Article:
When I began my MBA, I watched this 1998 talk given by Warren Buffett to the students of the University of Florida. It was a guiding light. Now, I'm passing the video onto my wife Hannah, who begins her MBA career the week after next at MIT Sloan.
The speech touches on a number of points, and I've done my best to annotate, but the highlights for an incoming MBA student are:
PART 1 - Intro and the MBA Game
2:20 - The MBA Game - Which classmate will you invest in?
7:12 - Investing in Japan
8:25 - Cigar butt approach to investing, i.e. buying stocks valued below working capital
PART 2 - Wealth, leverage, and taking a job you love
0:10 - Long-Term Capital Management - Berkshire's bid for the imploding hedge fund
4:30 - On the founder's of LTM: "To make the money they did not have and did not need, they risked what they did have and did need. That is foolish."
4:44 - "If you risk something that is important to you for something that is unimportant to you, it just does not make any sense."
5:37 - On leverage - small upside, big downside
6:55 - "Betas don't tell you a damn thing about the risk of stock"
9:18 - "Work in jobs you love. You're out of you mind if you keep taking jobs you don't like because you think they look good on your resume."
9:50 - "Taking a job you don't like is like saving sex for old age."
PART 3 - The Moat
0:30 - Landing the job with Benjamin Graham; "I kept pestering him. I kept writing him and giving him ideas."
2:00 - "I like businesses I understand."
2:39 - "I want a business with a moat around. I want a very valuable castle in the middle. And I want the Duke in charge of the castle to be honest and hardworking and able."
4:15 - Kodak and how they lost "share of mind" to Fuji
5:15 - "I've got one message to the managers: Widen the moat."
7:00 - "I don't want to buy any stock that if they close the NY Stock Exchange tomorrow for five years I won't be happy owning it."
7:25 - "You're not buying a stock; you're buying a part ownership in a business."
7:56 - Buffett buys his first stock at 11 years old.
PART 4 - See's, Disney and Coke: Building and Protecting The Moat
0:49 - See's Candies purchase
3:45 - Disney
5:10 - Coca-Cola
PART 5 - Qualitative Analysis?
1:00 - "Almost every business we bought has taken 5 or 10 minutes, in terms of [quantitative] analysis...if you don't know enough to know about the business instantly, you won't know enough in a month or two months."
2:10 - Circle of competence
3:10 - The Silver Bullet question - To find the best company in a market, ask all the players which competitor they would eliminate if they had the chance.
4:00 - HH Brown acquisition
4:45 - Asian Crisis & Coca-Cola
PART 6 - Mistakes: Warren is an "airoholic"
0:24 - Coca-Cola IPO; if you bought 1 share and reinvested the dividends, it would be worth about $5M now.
2:40 - Mistakes - "The biggest mistakes have not been mistakes of commission, they've been mistakes of omission: where we knew enough about the business to do something, but for one reason or another we sat there sucking our thumbs."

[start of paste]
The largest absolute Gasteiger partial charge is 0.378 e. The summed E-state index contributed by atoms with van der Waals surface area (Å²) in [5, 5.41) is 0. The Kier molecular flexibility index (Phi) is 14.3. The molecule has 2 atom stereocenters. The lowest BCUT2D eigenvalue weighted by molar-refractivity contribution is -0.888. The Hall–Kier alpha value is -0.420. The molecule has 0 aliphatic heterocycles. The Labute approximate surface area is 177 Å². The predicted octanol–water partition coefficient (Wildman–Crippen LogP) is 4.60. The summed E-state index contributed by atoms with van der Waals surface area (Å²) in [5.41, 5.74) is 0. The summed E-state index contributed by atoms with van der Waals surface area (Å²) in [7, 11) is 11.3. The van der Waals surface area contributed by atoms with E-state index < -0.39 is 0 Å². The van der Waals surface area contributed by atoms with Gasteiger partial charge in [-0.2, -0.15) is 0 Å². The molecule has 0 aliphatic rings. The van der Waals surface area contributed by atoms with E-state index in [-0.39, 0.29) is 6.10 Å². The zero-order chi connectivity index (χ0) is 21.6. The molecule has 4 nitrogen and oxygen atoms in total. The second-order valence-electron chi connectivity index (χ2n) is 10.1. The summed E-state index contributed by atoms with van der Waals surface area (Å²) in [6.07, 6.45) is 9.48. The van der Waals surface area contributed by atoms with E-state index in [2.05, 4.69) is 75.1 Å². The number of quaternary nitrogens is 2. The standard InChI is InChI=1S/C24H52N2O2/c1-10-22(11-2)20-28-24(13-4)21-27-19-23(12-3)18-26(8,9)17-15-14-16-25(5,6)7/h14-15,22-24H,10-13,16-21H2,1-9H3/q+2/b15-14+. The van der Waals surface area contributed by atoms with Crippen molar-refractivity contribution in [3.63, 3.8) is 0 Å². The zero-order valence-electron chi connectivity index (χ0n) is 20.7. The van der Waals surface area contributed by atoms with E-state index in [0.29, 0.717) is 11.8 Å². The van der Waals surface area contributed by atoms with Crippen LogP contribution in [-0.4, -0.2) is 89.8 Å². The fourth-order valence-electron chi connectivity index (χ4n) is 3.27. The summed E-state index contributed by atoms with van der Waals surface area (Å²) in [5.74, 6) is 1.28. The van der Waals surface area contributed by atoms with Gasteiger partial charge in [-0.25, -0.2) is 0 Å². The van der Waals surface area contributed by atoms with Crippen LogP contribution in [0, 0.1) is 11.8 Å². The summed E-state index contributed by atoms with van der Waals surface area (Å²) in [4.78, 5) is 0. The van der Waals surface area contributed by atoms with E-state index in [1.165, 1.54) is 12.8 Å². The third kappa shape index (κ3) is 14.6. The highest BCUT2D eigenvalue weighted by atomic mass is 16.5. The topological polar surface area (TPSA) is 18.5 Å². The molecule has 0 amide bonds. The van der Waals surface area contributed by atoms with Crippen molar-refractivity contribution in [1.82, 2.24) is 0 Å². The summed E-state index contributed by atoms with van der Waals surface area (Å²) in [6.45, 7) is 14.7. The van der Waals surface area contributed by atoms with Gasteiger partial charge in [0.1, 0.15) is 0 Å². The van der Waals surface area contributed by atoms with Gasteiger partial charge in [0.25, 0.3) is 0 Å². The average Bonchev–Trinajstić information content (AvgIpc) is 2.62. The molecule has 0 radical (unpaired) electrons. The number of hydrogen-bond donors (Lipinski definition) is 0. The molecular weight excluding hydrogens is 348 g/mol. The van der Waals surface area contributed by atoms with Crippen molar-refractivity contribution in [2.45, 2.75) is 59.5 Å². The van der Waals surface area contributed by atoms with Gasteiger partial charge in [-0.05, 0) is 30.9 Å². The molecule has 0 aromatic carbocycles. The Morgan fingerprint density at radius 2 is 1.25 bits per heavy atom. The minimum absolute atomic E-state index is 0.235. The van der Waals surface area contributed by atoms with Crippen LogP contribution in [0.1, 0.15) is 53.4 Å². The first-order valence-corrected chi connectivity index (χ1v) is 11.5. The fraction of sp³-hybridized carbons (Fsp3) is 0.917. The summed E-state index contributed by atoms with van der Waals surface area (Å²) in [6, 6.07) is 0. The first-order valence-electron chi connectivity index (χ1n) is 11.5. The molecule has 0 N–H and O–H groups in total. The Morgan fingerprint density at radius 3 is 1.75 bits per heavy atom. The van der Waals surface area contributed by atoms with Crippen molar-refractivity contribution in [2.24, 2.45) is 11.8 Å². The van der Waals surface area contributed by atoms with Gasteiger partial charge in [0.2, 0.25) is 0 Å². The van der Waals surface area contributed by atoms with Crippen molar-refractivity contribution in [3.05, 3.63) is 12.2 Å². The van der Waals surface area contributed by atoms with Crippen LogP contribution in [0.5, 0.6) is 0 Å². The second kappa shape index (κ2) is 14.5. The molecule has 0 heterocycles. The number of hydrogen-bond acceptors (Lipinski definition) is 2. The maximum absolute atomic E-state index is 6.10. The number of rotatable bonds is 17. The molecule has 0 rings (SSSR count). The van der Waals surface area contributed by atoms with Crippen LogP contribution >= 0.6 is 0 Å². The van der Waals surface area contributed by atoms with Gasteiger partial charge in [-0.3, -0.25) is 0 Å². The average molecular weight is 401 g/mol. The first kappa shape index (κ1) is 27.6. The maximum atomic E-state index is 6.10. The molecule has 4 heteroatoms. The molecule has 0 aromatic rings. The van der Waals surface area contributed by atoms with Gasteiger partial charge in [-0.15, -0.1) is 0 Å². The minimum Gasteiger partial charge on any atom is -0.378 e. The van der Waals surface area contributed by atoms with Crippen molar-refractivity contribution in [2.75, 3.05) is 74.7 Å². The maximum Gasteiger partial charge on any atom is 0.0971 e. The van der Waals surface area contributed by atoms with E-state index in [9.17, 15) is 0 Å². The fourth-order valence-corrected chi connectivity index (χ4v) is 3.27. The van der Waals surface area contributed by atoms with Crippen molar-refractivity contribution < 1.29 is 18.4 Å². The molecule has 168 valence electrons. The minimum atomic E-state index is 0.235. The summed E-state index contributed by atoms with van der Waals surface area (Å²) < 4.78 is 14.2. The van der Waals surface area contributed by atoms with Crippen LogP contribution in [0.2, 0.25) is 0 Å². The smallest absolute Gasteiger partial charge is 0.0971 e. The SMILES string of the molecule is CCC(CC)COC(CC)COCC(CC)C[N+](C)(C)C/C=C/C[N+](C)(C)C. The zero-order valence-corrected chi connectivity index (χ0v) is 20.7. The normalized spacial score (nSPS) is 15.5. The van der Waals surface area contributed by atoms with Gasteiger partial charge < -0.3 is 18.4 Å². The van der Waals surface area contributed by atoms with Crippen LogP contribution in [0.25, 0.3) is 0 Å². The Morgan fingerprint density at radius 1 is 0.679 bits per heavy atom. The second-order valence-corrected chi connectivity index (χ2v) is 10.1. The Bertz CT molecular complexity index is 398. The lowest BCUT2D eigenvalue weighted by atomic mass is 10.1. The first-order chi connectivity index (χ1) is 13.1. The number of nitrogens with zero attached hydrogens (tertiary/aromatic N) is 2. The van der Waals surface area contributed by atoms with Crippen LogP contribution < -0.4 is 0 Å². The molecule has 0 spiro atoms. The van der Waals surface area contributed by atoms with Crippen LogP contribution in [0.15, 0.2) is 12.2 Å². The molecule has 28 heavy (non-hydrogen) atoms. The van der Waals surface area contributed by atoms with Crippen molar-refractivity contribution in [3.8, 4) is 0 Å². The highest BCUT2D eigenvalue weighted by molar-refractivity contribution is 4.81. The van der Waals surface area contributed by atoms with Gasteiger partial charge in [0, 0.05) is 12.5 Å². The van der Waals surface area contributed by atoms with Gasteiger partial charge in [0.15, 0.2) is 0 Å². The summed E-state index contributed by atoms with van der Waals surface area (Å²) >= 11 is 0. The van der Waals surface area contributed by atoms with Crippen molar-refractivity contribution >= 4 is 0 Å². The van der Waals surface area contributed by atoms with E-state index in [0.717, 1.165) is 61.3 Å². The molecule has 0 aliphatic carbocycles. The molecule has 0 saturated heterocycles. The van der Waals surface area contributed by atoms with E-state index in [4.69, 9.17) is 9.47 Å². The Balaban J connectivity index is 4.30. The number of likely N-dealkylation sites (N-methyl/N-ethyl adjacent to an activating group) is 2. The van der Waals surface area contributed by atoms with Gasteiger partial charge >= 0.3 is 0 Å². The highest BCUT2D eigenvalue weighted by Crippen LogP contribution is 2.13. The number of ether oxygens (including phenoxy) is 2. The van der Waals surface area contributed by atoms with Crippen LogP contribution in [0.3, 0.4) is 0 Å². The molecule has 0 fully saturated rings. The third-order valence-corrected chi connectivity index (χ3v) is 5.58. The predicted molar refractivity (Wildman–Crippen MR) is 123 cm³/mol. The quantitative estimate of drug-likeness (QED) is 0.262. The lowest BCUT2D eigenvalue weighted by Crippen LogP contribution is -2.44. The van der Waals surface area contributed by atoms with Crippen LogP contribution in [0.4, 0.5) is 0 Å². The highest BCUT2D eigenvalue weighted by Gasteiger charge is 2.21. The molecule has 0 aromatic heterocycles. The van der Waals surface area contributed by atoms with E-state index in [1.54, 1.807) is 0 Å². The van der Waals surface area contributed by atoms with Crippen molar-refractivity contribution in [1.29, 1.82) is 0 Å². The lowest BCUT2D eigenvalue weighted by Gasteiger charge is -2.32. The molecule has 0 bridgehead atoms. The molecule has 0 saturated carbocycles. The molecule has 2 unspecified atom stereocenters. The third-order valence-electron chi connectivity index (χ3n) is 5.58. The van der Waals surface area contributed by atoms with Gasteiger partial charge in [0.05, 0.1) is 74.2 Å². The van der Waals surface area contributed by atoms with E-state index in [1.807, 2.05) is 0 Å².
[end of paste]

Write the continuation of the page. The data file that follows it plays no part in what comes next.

3:20 - Fannie Mae
3:30 - Investing in airlines
4:20 - Solomon Brothers
4:35 - "One form of mistake is buying because you like the terms [of the security], when you don't like the business that well."
5:28 - "Never look back...you can only live life forward."
6:55 - Macro factors - "Figure out what is important and knowable. Macro is important, but it is not knowable....We have never bought a business or not bought a business because of any macro feeling of any kind."
PART 7- The value of NOT being on Wall Street
0:10 - Benefit of being an out-of-towner v. on Wall Street
1:00 - "Get one good idea a year, and then ride it to its full potential...and that is very hard to do in an environment where people are shouting prices back and forth every five minutes."
1:30 - Stock brokers
3:00 - Berkshire dividend? No chance.
4:10 - Berkshire HQ: 12 people, 3500 sq. ft.
6:35 - "We never buy something with a price target in mind."
8:08 - Arbitrage
PART 8 - Diversification
0:30 - Coco bean arbitrage
1:15 - Diversification: "If you are not a professional investor, than I believe in extreme diversification [and no trading]." In other words, buy and hold index funds. "Once you're in the business of evaluating business, then diversification is a terrible mistake. If you really know businesses, than you probably should not own more than six of them."
3:20 - Procter & Gamble
5:00 - McDonald's
6:10 - Gillette
7:30 - Utilities
PART 9 - Large Caps and REITS
0:10 - Large caps
2:30 - Real Estate Investment Trusts - If you have a large amount of capital, REITs are not attractive.
4:30 - Texas Pacific Land Trust
PART 10 -You're extremely lucky
0:00 - Down markets? "I prefer the market going down."
0:55 - Net buyers should want the price of stocks to go down.
1:45 - Chapter 8 and Chapter 20 in Graham's Intelligent Investor: "the two most important essays ever written on investing."
3:00 - "The Ovarian Lottery." Warren advocates for a John Rawls / Theory of Justice approach to social issues.
6:00 - If you could put your ball back (i.e. life), would you do it in exchange for 100 balls? You're in the luckiest 1% of the world.
7:20 - Only work with people you like.
I'm the Founder and CEO of Peak Support. This blog is my take on early-stage companies and innovation. Every so often, there may be a post about culture, networking, family -- you name it. After all, what is a blog if it isn't a tad bit unstructured.